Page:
Albert Bandura, Stanford University
Skinner and other classic behaviorists argued that human behavior is a product of environment. But even Skinner realized this could not be completely true, as humans do indeed exert some influence on their own behavior, and he urged people to shape their world by applying his operant-conditioning methods.
In his Award Address at the APS Annual Convention, Albert Bandura argued that it is a two-way street: people act as agents who intentionally regulate their behavior and life circumstances. Bandura received the 2003-2004 James McKeen Cattell Fellow Award in recognition of a lifetime of outstanding contributions to the area of applied psychological research.
In his talk, “The Psychology of Human Agency,” APS Fellow and Charter Member Bandura argued that humans “act on the environment; they create, uphold, transform, and even destroy their environment” in a “socially-embedded interplay between personal agency, and environmental influences.” In this view, humans are self-organizing, proactive, self-regulating, and self-reflecting. “They are producers of their life circumstances not just products of them.”
People use their sensory, motor, and cerebral systems as tools to accomplish tasks and goals that give meaning, direction, and satisfaction to their lives, said Bandura. “To make their way successfully through a complex world full of challenges and hazards, people have to make sound judgments about their capabilities, anticipate the probable effects of different events and courses of action, size up socio-structural opportunities and constraints, and regulate their behavior accordingly,” explained Bandura, Stanford University.
Bandura said that research on brain development underscores the influential role that agentic action plays in shaping the functional structure of the brain. “It is not mere exposure to stimulation but agentic action in exploring, manipulating, and influencing the environment that counts. By regulating their motivation and activities, people produce the experiences that form the functional neurobiological substrate of symbolic, social, psychomotor, and other skills.”
This perspective points to new lines of research that can provide insights into the social construction of brain function. Bandura argued that this is an area of research in which psychology can make unique contributions to the biopsychosocial understanding of human development, adaptation, and change.
Many questions remain as to whether and how genetics or the environment influence specific behaviors. Bandura mentioned the theories of evolutionist Stephen Jay Gould, who argued that “the major explanatory battle is not between nature and nurture, as commonly framed; but whether nature operates as a determinist that has culture on a ‘tight leash,’ or as a potentialist that has culture on a ‘loose leash.’ ”
Bandura argued that “evidence supports the potentialist view,” in which humans have the potential to do almost anything; our genetic make-up is not necessarily the most determining factor. For example, people are biologically capable of committing aggressive acts. But cultures are markedly in different in their aggression, and there are even wide differences in aggression within the same culture.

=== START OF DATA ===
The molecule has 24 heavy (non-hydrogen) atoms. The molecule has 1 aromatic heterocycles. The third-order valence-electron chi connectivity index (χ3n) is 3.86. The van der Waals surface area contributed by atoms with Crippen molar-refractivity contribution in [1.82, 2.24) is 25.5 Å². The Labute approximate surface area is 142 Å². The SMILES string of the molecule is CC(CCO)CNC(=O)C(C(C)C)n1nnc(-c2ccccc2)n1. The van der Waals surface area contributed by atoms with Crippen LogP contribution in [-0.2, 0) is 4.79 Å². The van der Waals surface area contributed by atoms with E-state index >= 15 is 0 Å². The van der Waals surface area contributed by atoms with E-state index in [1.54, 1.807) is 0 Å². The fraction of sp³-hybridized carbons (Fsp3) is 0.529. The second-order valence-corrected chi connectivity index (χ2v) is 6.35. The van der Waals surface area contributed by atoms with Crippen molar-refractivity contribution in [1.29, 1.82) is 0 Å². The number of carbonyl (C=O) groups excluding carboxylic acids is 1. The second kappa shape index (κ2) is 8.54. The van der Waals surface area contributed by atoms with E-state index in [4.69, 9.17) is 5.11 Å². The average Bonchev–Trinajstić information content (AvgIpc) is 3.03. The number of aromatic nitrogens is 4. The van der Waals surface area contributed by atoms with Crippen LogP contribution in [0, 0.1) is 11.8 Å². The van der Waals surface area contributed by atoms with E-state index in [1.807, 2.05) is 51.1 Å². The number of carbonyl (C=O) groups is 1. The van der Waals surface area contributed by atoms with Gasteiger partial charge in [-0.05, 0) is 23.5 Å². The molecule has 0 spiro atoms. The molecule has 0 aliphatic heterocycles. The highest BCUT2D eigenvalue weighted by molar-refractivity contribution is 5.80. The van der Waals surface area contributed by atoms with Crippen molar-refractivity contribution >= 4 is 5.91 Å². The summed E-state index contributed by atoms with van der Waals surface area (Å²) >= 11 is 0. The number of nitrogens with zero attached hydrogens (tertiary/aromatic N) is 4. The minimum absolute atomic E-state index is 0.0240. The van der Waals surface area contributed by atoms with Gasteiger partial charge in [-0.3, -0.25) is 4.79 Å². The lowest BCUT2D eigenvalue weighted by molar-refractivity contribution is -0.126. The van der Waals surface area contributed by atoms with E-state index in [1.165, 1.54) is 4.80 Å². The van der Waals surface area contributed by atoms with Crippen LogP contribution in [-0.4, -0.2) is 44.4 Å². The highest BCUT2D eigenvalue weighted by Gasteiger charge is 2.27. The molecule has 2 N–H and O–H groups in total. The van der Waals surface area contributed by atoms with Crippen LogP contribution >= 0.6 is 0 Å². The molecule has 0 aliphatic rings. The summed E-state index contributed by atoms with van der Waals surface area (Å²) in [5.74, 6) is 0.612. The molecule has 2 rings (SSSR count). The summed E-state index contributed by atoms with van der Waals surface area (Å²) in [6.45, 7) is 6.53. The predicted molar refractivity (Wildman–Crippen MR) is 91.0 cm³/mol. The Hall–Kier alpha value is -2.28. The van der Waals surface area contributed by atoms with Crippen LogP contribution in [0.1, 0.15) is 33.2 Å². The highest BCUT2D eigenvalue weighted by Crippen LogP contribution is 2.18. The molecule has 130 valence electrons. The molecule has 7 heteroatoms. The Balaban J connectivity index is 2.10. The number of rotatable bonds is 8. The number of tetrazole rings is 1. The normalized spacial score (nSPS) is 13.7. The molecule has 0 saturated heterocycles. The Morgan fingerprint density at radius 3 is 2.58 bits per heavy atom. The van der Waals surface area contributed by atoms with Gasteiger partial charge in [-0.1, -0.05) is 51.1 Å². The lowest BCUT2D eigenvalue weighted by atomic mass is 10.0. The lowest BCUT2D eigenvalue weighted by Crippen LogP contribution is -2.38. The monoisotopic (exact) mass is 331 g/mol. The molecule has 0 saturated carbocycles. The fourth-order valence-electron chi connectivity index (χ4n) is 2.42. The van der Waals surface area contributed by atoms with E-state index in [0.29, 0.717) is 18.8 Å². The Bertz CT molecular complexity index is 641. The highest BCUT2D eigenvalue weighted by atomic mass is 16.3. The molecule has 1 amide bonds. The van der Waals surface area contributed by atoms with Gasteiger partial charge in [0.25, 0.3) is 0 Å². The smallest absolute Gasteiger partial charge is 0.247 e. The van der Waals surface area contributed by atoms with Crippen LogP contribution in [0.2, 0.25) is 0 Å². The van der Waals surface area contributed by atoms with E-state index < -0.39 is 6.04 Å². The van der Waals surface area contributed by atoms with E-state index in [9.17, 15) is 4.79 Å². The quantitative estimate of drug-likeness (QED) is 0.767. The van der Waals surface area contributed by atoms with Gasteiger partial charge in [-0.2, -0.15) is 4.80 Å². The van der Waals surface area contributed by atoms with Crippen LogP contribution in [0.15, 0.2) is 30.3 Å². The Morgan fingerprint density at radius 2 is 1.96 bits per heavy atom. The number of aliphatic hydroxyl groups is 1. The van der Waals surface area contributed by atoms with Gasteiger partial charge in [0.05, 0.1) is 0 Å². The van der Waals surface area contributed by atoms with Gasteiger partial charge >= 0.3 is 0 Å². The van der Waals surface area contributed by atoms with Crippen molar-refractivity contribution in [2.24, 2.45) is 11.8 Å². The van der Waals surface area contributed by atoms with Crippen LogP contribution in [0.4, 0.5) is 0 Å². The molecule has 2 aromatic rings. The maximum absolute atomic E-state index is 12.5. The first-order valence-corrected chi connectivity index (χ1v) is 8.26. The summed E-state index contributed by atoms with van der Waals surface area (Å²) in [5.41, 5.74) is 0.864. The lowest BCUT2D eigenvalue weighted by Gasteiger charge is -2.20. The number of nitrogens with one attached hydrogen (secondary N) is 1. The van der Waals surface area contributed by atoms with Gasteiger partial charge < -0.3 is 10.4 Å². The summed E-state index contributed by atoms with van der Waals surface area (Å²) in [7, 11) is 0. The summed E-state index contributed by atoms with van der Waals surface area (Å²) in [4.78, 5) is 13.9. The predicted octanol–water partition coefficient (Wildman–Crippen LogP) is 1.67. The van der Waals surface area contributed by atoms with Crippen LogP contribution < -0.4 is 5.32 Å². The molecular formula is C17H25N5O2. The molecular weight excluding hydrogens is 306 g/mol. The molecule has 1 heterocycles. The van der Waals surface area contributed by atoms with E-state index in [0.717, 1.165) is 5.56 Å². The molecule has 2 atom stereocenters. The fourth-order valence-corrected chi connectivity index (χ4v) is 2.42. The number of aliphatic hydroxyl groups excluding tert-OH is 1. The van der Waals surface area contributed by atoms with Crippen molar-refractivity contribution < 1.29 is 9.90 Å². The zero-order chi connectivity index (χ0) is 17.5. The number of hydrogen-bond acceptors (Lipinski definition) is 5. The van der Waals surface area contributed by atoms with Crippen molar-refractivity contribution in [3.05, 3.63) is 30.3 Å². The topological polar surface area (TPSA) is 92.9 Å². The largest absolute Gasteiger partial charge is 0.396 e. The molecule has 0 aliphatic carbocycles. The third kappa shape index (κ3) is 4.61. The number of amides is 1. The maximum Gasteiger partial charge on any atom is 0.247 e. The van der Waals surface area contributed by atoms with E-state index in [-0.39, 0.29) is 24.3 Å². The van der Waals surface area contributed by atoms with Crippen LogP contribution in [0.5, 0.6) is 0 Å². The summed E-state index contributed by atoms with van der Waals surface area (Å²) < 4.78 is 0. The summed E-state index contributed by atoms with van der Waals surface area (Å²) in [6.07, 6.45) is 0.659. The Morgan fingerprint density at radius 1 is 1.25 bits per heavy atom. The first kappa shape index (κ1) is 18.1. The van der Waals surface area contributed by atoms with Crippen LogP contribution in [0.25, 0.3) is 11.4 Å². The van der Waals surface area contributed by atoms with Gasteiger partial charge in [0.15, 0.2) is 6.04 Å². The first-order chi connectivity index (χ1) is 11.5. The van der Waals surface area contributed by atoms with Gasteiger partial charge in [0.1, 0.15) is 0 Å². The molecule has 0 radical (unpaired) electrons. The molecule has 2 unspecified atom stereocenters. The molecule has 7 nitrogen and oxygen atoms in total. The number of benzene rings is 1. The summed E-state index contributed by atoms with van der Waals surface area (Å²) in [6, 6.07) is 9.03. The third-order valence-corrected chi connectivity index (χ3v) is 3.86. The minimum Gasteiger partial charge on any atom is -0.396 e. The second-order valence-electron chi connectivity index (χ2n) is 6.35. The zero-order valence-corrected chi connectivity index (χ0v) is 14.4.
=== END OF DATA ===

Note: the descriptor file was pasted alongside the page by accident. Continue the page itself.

“People have changed little genetically over the past millennium, but they have changed markedly over the recent decades in their beliefs, mores, social roles, cohabiting arrangements, family practices, and styles of behavior. They have done so through rapid cultural and technological evolution.” Bandura said.
Anthropologist and geneticist Theodosius Dobzhansky said that the human species was selected for learnability and plasticity of behavior, not for behavioral fixedness. People do not just react to changes in evolution; “they are prime players in the coevolution process.” Elaborating on this, Bandura said that “the uniqueness of humans resides in these self-directing and self-transforming capacities.” By acting as agents of their own development, people have “devised ways of adapting flexibly to remarkably diverse geographic, climatic, and social environments.”
Bandura believes that if Charles Darwin were writing today he would be documenting the overwhelming human domination of the environment. Many of the species on our planet have no evolutionary future because we are eliminating species, and the ecosystems that support them, at an alarming pace. Bandura argued that the current global ecosystem cannot sustain our current soaring population and high consumption of finite resources. He explained that social cognitive theory, which emphasizes the influence that both human agency and environmental factors have on behavior, could be used to address this urgent global problem.
Although humans are agents of their own actions and destinies, one person alone cannot change the world. People have learned to influence others who have the resources, knowledge, and means to secure the outcomes they desire. They have also learned that observational learning and modeling tactics can bring about changes in behavior.
Drastic changes that dislocate and restructure lives are not new in history. “What is new is the boundless scope and accelerated pace of human transactions, and the growing globalization of human interconnectedness,” Bandura argued. Today’s society is undergoing drastic social, informational, and technological changes, and these “revolutionary advances in technology and globalization are transforming the nature, reach, speed, and the loci of human influence. These new realities present vastly greater opportunities for people to exercise control over how they live their lives,” Bandura said.